Getty Images

The Toronto Raptors have filed a motion to dismiss the lawsuit filed against the organization and various members of their coaching staff by the New York Knicks in August. In their filing, which was obtained by CBS Sports, the Raptors dismiss the suit as "baseless" and call it a "public relations stunt" by the Knicks. 

Back in August, the Knicks sued the Raptors, along with new head coach Darko Rajakovic, player development coach Noah Lewis and head of video and assistant player development coach Ikechukwu Azotam, who is at the center of the Knicks' suit. 

Azotam previously worked for the Knicks from 2020-23, and is accused of using his position to steal "proprietary information," including "play frequency reports, a prep book for the 2022-23 season, video scouting files and materials and more" before joining the Raptors. The Knicks allege that Azotam did so under the direction of Rajakovic and others in order to help the first-year head coach "organize, plan, and structure the new coaching and video operations staff."

All such claims were denied by the Raptors, both at the time of the Knicks' suit and in their recent motion. Here is more from the Raptors' filing:

The fact that the Knicks elected to commence their action in this forum despite the overwhelming infirmities of this lawsuit and the inability of the Court to grant the Knicks prompt relief can only be explained by a concern that pursuit of their claims in the proper forum would receive no public attention and would be denied by the NBA Commissioner.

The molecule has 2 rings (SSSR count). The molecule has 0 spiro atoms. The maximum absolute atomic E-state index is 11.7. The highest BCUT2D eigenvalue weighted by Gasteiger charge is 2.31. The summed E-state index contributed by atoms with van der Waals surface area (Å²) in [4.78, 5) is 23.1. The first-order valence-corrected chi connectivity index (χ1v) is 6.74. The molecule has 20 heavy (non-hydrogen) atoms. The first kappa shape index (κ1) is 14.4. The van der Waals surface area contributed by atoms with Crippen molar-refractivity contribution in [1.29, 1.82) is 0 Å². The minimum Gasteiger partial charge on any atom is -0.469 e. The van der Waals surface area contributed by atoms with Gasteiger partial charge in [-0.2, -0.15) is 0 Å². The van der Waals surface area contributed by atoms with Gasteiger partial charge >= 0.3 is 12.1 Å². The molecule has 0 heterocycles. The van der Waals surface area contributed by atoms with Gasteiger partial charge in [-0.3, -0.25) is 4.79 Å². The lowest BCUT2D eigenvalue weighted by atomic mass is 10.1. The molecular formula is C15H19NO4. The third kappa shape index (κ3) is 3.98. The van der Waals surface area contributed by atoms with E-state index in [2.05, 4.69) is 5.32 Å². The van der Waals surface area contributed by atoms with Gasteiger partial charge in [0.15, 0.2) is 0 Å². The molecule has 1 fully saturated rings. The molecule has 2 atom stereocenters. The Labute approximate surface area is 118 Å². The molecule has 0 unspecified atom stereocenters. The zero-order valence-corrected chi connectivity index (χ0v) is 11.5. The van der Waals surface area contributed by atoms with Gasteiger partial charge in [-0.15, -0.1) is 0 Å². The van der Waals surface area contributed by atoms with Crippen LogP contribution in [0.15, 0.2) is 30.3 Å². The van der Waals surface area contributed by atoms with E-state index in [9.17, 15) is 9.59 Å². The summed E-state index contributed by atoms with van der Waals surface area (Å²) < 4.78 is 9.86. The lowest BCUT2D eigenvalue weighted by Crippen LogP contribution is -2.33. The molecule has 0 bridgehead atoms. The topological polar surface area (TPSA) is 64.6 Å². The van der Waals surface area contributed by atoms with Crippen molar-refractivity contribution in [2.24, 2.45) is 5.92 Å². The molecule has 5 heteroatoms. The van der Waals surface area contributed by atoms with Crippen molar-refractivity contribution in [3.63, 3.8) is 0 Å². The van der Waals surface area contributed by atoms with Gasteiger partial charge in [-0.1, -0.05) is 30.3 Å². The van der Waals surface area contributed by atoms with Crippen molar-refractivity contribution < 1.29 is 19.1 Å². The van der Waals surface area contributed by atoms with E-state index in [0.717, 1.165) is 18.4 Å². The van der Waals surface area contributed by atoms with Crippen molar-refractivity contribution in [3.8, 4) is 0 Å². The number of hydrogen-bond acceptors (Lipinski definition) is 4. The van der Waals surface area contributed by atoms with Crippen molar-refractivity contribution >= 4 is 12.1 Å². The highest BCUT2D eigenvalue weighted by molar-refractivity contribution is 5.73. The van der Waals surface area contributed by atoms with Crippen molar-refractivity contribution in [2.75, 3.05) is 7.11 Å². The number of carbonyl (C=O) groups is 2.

The Knicks' conduct from the outset of this dispute leaves no doubt that their goal has been to elicit negative press attention against the Named Defendants rather than the pursuit of valid claims.

While the Raptors' filing does admit that Azotam used his Knicks credentials to obtain files while waiting for his Raptors credentials, it asserts that he would have had access to the exact same information with his Raptors' credentials. 

"These were not the Knicks' team and player statistics, play frequency data, player tendencies or play calls," the filing states. "But rather those of other NBA teams -- including particularly the Raptors' own game film -- compiled from video of their games accessible to all NBA teams (and, indeed, the general public). In other words, they were far from confidential, let alone trade secrets."

Rajakovic also addressed the lawsuit during the Raptors' media day earlier this month. "I was surprised," he said. "I was shocked. I did not know where it was coming from. What I can say is, I know who I am. I know how my parents raised me. I know what I see every single day when I look in the mirror. I know that there's nothing that I should be worried about. And I cannot wait for this lawsuit to be over so everybody can find the truth."

In a statement provided to ESPN on Monday, MSG defended the lawsuit. 

"As we have previously stated, given the theft of proprietary and confidential files and clear violation of criminal and civil law, we were left no choice but to take this to federal court and are confident the judicial system will agree."